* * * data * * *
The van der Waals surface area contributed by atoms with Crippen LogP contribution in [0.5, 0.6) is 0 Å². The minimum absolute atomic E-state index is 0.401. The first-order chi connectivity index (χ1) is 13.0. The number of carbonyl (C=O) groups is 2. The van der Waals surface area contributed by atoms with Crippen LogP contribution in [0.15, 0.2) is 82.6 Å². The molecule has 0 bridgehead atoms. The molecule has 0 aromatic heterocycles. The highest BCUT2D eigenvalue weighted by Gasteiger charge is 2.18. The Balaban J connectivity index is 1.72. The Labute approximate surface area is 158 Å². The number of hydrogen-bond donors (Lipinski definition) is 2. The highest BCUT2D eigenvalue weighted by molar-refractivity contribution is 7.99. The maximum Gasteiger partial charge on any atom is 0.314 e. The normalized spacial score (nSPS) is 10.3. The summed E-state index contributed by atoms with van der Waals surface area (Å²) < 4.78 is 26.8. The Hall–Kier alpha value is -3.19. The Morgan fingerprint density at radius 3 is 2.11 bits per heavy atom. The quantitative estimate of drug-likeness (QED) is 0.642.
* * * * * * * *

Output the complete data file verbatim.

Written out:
The van der Waals surface area contributed by atoms with Crippen LogP contribution in [0.5, 0.6) is 0 Å². The minimum absolute atomic E-state index is 0.401. The first-order chi connectivity index (χ1) is 13.0. The number of carbonyl (C=O) groups is 2. The van der Waals surface area contributed by atoms with Crippen LogP contribution in [0.15, 0.2) is 82.6 Å². The molecule has 0 bridgehead atoms. The molecule has 0 aromatic heterocycles. The highest BCUT2D eigenvalue weighted by Gasteiger charge is 2.18. The Balaban J connectivity index is 1.72. The Labute approximate surface area is 158 Å². The number of hydrogen-bond donors (Lipinski definition) is 2. The highest BCUT2D eigenvalue weighted by molar-refractivity contribution is 7.99. The maximum Gasteiger partial charge on any atom is 0.314 e. The normalized spacial score (nSPS) is 10.3. The summed E-state index contributed by atoms with van der Waals surface area (Å²) < 4.78 is 26.8. The Hall–Kier alpha value is -3.19. The Morgan fingerprint density at radius 3 is 2.11 bits per heavy atom. The quantitative estimate of drug-likeness (QED) is 0.642.